First film Hitchcock recovered

by Alexander Roberto Moust August 13, 2011 Film
Alfred Hitchcock

LOS ANGELES — Alfred Hitchcock (Born 13 of August 1894, died in 1980) is still surprising his fans. Film preservationists said they’ve found the first half of the earliest known surviving feature film on which Hitchcock has a credit: a silent melodrama called “The White Shadow.” The first three reels of the six-reel film, made […]

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The public’s interest in art

by Alexander Roberto Moust August 9, 2011 Art
van gogh museum pressday

Van Gogh Museum welcomes millionth visitor sooner than expected Amsterdam, 9 August 2011 – Today Axel Rüger, director of the Van Gogh Museum, welcomed the museum’s millionth visitor this year. In 2010 this milestone was not reached until three weeks later, at the end of August. The special guest was treated to a festive reception […]

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Alexander McQueen exhibition

by Alexander Roberto Moust August 1, 2011 Fashion
Alexander McQueen exhibition

The Metropolitan Museum of Art’s Alexander McQueen: Savage Beauty exhibition came to an end last night, but it has already considered one of the Met’s top exhibitions. This puts Savage Beauty among the ranks of other historic blockbusters at the Met, including the Tutankhamen (1987), Mona Lisa (1963) and Picasso (2010) exhibitions. The show is […]

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Stanley Kubrick

by Gary Goldschneider July 26, 2011 Film
Stanley Kubrick

Stanley Kubrick Born July 26 (The Day of the Symbolic Herald) The film director Stanley Kubrick had a long list of impressive films to his credit, probably of higher quality than any other American filmmaker. Just scanning the list of his works makes one aware of how magnificent his film achievement really was: – The […]

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T. Eakins & M. Parrish

by Gary Goldschneider July 25, 2011 Art
thomas eakins

Thomas Eakins and Maxfield Parrish Born July 25 (The Day of Quixotic Exploits) Although Eakins (1844-1916) and Parrish (1870-1966) were of different generations, their lives shared a great deal in common. Both were born in Philadelphia, both attended the Pennsylvania Academy of the Fine Arts (where Eakins also taught), but most importantly both were staunchly […]

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Alexandre Dumas, Sr.

by Gary Goldschneider July 24, 2011 Literature
a.dumas sr

Alexandre Dumas, Sr. Born July 24 (The Day of Exciting Instability) For those of us who grew up with a favorite adventure story in novel form, The Count of Monte Cristo has proved to be the tale of choice for many. Although the interrelationships between its many characters are highly complex, the basic story line […]

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Raymond Chandler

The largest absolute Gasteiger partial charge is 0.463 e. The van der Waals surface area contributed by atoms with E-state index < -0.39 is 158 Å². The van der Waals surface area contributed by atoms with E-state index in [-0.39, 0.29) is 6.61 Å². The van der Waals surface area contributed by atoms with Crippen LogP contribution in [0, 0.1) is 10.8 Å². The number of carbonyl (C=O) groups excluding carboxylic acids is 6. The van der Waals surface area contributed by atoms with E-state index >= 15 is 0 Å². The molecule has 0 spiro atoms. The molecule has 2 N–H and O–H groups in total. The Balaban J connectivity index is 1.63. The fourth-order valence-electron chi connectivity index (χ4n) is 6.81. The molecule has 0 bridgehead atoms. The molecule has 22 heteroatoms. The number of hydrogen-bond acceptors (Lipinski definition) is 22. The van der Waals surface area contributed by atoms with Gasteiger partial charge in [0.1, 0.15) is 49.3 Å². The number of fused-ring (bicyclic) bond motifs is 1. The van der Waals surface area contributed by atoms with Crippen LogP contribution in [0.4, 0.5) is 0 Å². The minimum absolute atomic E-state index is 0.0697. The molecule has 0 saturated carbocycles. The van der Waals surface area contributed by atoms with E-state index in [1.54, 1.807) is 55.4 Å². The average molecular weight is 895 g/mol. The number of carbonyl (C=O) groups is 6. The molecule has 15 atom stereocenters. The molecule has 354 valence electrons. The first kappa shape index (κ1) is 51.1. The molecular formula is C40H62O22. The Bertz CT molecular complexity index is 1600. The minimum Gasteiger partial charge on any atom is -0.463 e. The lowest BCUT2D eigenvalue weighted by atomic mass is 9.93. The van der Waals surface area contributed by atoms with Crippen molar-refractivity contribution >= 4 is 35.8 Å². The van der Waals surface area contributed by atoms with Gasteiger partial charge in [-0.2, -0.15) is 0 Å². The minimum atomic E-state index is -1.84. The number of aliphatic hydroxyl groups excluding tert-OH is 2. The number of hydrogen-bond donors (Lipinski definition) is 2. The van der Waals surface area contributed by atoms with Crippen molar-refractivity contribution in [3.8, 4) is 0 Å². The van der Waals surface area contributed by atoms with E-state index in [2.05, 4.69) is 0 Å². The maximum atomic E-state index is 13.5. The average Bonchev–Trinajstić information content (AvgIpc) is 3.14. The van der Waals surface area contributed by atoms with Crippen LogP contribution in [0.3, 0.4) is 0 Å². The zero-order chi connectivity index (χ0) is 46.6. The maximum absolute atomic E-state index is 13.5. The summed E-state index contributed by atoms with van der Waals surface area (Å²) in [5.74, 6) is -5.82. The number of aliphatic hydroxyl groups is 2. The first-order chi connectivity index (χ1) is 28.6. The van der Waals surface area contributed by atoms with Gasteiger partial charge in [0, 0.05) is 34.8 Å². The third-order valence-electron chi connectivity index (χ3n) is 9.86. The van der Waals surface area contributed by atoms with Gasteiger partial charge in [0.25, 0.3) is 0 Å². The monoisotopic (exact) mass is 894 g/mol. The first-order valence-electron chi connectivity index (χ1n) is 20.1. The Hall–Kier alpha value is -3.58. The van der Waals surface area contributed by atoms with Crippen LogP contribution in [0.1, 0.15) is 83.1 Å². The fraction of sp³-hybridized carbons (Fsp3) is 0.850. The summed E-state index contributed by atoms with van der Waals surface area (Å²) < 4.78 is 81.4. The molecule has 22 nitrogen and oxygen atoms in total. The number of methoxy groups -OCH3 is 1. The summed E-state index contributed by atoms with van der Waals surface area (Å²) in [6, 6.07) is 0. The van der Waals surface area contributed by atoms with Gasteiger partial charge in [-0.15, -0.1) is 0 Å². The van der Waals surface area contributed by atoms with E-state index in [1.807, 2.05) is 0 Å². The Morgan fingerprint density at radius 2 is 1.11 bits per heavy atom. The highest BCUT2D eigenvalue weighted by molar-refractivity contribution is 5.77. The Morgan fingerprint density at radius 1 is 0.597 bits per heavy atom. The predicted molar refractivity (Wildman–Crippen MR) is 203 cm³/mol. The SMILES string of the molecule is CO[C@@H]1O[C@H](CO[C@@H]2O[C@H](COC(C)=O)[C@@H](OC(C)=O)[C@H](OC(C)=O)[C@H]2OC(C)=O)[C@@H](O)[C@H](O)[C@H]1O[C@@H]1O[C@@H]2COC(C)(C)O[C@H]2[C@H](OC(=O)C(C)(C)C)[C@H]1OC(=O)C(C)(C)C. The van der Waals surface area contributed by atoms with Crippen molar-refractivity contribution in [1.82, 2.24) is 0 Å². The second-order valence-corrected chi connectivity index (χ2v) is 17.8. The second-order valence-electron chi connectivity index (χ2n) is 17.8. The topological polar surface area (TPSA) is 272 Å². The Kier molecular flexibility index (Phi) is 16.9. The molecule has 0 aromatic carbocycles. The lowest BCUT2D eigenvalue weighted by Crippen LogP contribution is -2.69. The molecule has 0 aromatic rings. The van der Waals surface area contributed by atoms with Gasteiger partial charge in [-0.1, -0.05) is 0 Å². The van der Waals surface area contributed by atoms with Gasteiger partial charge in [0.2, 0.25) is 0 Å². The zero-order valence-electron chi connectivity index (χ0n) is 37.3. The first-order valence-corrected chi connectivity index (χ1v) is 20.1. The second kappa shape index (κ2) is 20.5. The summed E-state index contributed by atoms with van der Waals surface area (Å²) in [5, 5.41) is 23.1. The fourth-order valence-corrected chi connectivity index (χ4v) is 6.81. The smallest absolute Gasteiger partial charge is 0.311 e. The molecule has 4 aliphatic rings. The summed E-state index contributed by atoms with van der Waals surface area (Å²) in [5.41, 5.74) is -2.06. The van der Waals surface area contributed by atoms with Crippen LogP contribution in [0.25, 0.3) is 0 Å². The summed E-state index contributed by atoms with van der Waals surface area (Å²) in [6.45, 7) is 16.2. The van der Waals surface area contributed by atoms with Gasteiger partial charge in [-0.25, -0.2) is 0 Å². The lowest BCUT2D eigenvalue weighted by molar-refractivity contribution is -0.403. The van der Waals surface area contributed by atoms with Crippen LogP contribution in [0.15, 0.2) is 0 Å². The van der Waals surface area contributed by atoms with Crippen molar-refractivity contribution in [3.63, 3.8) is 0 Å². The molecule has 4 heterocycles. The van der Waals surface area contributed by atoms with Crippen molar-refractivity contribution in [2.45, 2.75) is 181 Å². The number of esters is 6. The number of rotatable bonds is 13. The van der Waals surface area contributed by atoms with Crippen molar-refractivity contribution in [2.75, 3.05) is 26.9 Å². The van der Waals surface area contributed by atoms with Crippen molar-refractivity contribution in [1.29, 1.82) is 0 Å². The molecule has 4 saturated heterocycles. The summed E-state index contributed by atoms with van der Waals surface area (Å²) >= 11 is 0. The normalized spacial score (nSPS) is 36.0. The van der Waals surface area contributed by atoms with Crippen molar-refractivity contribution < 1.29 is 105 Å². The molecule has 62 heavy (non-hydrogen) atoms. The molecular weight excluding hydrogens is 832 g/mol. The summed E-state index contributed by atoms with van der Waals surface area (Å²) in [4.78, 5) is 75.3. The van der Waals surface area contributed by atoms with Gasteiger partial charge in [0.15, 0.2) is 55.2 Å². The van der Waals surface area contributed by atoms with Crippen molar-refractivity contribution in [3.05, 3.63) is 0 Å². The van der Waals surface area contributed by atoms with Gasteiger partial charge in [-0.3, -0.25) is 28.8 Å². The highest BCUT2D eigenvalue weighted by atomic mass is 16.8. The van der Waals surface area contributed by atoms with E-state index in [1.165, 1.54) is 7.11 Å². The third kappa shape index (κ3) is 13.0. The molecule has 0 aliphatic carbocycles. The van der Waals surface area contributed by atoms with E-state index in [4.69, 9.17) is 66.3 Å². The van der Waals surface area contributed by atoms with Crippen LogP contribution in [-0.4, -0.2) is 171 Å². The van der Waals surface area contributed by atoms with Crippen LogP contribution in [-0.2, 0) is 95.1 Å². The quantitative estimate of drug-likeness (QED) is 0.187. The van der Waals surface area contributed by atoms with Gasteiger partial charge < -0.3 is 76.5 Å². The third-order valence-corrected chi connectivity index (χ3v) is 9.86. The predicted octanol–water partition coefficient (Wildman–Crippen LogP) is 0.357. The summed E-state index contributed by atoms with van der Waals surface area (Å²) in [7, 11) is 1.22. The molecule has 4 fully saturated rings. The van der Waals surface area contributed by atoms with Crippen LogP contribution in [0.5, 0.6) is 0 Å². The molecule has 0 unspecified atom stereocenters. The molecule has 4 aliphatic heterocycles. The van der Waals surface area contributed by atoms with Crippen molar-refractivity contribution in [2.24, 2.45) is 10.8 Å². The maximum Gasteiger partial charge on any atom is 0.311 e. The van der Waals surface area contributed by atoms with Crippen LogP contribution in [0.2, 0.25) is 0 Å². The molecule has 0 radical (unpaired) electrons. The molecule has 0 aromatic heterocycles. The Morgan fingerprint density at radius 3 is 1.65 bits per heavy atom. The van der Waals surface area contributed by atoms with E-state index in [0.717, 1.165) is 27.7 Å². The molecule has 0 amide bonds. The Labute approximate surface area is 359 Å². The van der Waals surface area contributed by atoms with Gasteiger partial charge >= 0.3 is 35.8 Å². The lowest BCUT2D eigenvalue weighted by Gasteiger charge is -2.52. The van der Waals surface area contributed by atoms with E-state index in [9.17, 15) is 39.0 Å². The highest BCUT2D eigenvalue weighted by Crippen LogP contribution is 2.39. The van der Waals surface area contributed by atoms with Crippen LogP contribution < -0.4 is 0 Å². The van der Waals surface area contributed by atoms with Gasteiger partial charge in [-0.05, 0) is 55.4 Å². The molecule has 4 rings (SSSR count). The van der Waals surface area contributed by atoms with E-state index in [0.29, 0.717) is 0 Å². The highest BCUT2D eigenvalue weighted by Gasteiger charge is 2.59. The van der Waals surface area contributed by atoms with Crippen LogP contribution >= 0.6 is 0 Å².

by Gary Goldschneider July 23, 2011 Literature
chandler

Raymond Chandler Born July 23 (The Day of Uncertainty Resolvers) “The voice on the telephone seemed to be sharp and peremptory, but I didn’t hear too well what it said – partly because I was only half awake and partly because I was holding the receiver upside down. I fumbled it around and grunted. “ […]

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Oscar de la Renta

by Alexander Roberto Moust July 22, 2011 Fashion
oscar de la renta

Oscar de la Renta is born on July 22nd 1932 in the Dominican Republic’s vibrant capital city, Santo Domingo. His childhood spent in this tropical island, filled with color, flowers, and sunshine, has and continues to inspire his bright palette and beautiful designs. “My great strength is knowing who I am and where I come […]

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A. Calder & E. Hopper

by Gary Goldschneider July 22, 2011 Art
alexander calder

Alexander Calder and Edward Hopper Born July 22 (The Day of Occupational Fluctuation) Alexander Calder and Edward Hopper both made significant contributions to American art. Although they each explored several art disciplines, Calder was known primarily as a sculptor, who first created the hanging objects called mobiles, and Hopper as a painter. Both were born […]

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Ernest Hemingway

by Gary Goldschneider July 21, 2011 Literature
hemingway

Ernest Hemingway Born July 21 (The Day of Tragicomic Controversy) It is hard to imagine a writer who lived his life to the fullest more than Ernest Hemingway. His fabulous real-life adventures read like a novel, perhaps one reason why the novels he penned himself were not always of comparable quality to the experiences that […]

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